Investment Column: National Express still has room to travel

Bodycote; Ashmore


Our view: Buy

Share price: 247p (-2.5p)

Finally, some good news for much-troubled National Express. From the doldrums of a scrapped rail franchise and sharp financial losses in 2009, the transport group posted annual results for 2010 yesterday showing a return to profit and a proposed final dividend of 6p per share.

Under the newly installed chief executive Dean Finch – who joined from Tube Lines, the London Underground public private partnership, this month – the company saw revenues boom by 22 per cent to £2.1bn, and pre-tax profits soar by 38 per cent to £161m, leaving statutory profits of £62m, compared with £53m of losses last year.

Mr Finch's turnaround strategy – which has included restructuring the National Express bus network and extending its East Anglia and C2C London commuter train franchise – has been sufficiently successful to beat analyst forecasts and see the restoration of the dividend scrapped in 2009 to mitigate the losses from collapse of its East Coast rail franchise deal.

Chairman John Devaney was suitably upbeat yesterday, praising Mr Finch for the "clarity and operational focus" he has brought to the group. "Following a turbulent 2009, we are rebuilding a high-quality business, focused on its core operations and established on a sound financial footing," Mr Devaney said

Mr Finch was equally bullish. "This is a renewed company," he said. "Our much improved financial performance provides a platform to drive further growth, continue targeted investment and restore a dividend. With a clear focus on our strategy, we are confident in the year ahead."

That said, the hard work is far from over. Douglas McNeill, an analyst at Charles Stanley Securities, said: "The failings of which the group was guilty in 2009 have been fixed in short order, and that's impressive; the challenge now is to achieve organic growth and retain the East Anglia rail franchise."

National Express has come far from the slump of 2009, and the shares have performed well. But there is still plenty of headroom and Mr Finch should inspire confidence. Buy.

Bodycote

Our view: Buy

Share price: 286.5p (-12.2p)

Given the frothy state of the markets, it is not unusual to find companies with share prices that have rocketed over the past couple of months as investors waded back into equities. Often, the rally is out of step with reality, running ahead of fundamentals as speculators took a punt. Bodycote is not such a company.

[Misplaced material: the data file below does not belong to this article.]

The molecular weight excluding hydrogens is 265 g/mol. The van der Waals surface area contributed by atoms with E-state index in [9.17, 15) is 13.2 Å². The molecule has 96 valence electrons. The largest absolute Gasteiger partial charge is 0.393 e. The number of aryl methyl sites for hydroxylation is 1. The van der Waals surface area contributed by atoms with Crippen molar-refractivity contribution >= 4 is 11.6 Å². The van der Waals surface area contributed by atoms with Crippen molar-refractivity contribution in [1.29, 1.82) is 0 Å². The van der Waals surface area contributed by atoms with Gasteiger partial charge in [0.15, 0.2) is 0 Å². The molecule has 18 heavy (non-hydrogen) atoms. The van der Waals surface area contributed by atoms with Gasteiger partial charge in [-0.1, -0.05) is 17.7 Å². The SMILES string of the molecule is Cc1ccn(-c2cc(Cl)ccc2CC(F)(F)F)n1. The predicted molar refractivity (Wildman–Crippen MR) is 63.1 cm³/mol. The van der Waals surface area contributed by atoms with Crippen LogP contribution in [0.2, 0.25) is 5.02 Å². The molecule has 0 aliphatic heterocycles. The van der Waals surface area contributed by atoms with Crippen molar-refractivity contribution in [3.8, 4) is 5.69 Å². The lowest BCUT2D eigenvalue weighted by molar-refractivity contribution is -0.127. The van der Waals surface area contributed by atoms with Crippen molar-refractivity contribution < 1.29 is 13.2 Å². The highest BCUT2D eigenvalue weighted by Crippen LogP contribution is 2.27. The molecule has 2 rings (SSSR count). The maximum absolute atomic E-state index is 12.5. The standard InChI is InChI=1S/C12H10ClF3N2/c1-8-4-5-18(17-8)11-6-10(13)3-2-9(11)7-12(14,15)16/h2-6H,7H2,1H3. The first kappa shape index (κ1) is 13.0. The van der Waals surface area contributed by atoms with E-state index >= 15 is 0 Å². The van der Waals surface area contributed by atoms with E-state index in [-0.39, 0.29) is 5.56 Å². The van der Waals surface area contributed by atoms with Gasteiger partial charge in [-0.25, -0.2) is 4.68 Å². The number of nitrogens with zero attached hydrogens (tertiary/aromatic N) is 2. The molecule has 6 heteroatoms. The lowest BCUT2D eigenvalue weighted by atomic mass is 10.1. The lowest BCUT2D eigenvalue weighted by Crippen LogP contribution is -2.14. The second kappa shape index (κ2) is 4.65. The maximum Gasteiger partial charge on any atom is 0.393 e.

The engineering group's shares have done well – and deservedly so. First, trading has recovered and both revenues and profits have been rising, something that was confirmed by last night's results.

Second, the wider sector has been recovering nicely in recent months, after suffering as customers started running down stockpiles, as opposed to placing new orders, during the recession. Manufacturing activity has been picking up round the world, boding well for Bodycote's performance.

Of course, it would be foolish to overlook the uncertainties that continue to cloud the macroeconomic outlook. But, at under 13 times forward earnings, and with a prospective yield of nearly 3 per cent, that seems to be more than reflected in the stock.

Given Bodycote's efforts to cut costs during the downturn, that makes this a horse well worth backing. Buy.

Ashmore

Our view: Buy

Share price: 333.9p (-9.1p)

As an investment manager specialising in emerging markets, Ashmore landed in a rather sweet spot during the recession. And while there have been fears that those may be getting a bit toppy, Ashmore's interim results, released yesterday, show appetite remains strong.

In the six months to the end of December, pre-tax profits rose 14 per cent to £127.6m with revenues up 17 per cent to £173.7m. Chief executive Mark Coombs said: "Events of the last six months have continued to underline the increasing importance of the emerging markets."

The message is getting through. Ashmore's assets under management hit $46.7bn at the end of the year, $11.4bn higher than six months earlier.

Moreover, at 14.3 times forward earnings, the valuation leaves room for further gains. Buy.

Suggested Topics
Start your day with The Independent, sign up for daily news emails
ebooks
ebooksAn introduction to the ground rules of British democracy
Latest stories from i100